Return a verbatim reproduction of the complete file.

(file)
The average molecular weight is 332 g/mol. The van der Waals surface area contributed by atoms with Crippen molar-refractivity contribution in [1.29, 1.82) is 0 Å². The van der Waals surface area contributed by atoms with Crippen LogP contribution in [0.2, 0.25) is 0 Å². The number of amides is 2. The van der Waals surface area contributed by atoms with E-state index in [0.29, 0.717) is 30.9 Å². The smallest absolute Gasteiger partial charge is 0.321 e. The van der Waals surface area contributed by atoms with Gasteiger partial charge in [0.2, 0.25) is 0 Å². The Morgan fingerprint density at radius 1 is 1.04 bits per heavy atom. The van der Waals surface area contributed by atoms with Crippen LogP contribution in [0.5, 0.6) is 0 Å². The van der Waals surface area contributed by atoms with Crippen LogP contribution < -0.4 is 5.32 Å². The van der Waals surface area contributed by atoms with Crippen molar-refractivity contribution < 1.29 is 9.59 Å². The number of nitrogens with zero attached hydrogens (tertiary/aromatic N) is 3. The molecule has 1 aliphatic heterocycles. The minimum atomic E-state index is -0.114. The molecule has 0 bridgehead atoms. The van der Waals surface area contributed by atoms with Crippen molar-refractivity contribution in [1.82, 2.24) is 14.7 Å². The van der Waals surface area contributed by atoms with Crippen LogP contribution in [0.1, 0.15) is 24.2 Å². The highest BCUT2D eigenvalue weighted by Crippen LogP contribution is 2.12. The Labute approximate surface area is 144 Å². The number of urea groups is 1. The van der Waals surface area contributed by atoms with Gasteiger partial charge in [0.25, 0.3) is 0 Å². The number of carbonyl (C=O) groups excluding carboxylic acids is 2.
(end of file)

The average molecular weight is 332 g/mol. The van der Waals surface area contributed by atoms with Crippen molar-refractivity contribution in [1.29, 1.82) is 0 Å². The van der Waals surface area contributed by atoms with Crippen LogP contribution in [0.2, 0.25) is 0 Å². The number of amides is 2. The van der Waals surface area contributed by atoms with E-state index in [0.29, 0.717) is 30.9 Å². The smallest absolute Gasteiger partial charge is 0.321 e. The van der Waals surface area contributed by atoms with Gasteiger partial charge in [0.2, 0.25) is 0 Å². The Morgan fingerprint density at radius 1 is 1.04 bits per heavy atom. The van der Waals surface area contributed by atoms with Crippen LogP contribution in [0.5, 0.6) is 0 Å². The van der Waals surface area contributed by atoms with Crippen LogP contribution < -0.4 is 5.32 Å². The van der Waals surface area contributed by atoms with Crippen molar-refractivity contribution < 1.29 is 9.59 Å². The number of nitrogens with zero attached hydrogens (tertiary/aromatic N) is 3. The molecule has 1 aliphatic heterocycles. The minimum atomic E-state index is -0.114. The molecule has 0 bridgehead atoms. The van der Waals surface area contributed by atoms with Crippen molar-refractivity contribution in [1.82, 2.24) is 14.7 Å². The van der Waals surface area contributed by atoms with Crippen LogP contribution in [0.1, 0.15) is 24.2 Å². The highest BCUT2D eigenvalue weighted by Crippen LogP contribution is 2.12. The Labute approximate surface area is 144 Å². The number of urea groups is 1. The van der Waals surface area contributed by atoms with Gasteiger partial charge in [0.25, 0.3) is 0 Å². The number of carbonyl (C=O) groups excluding carboxylic acids is 2.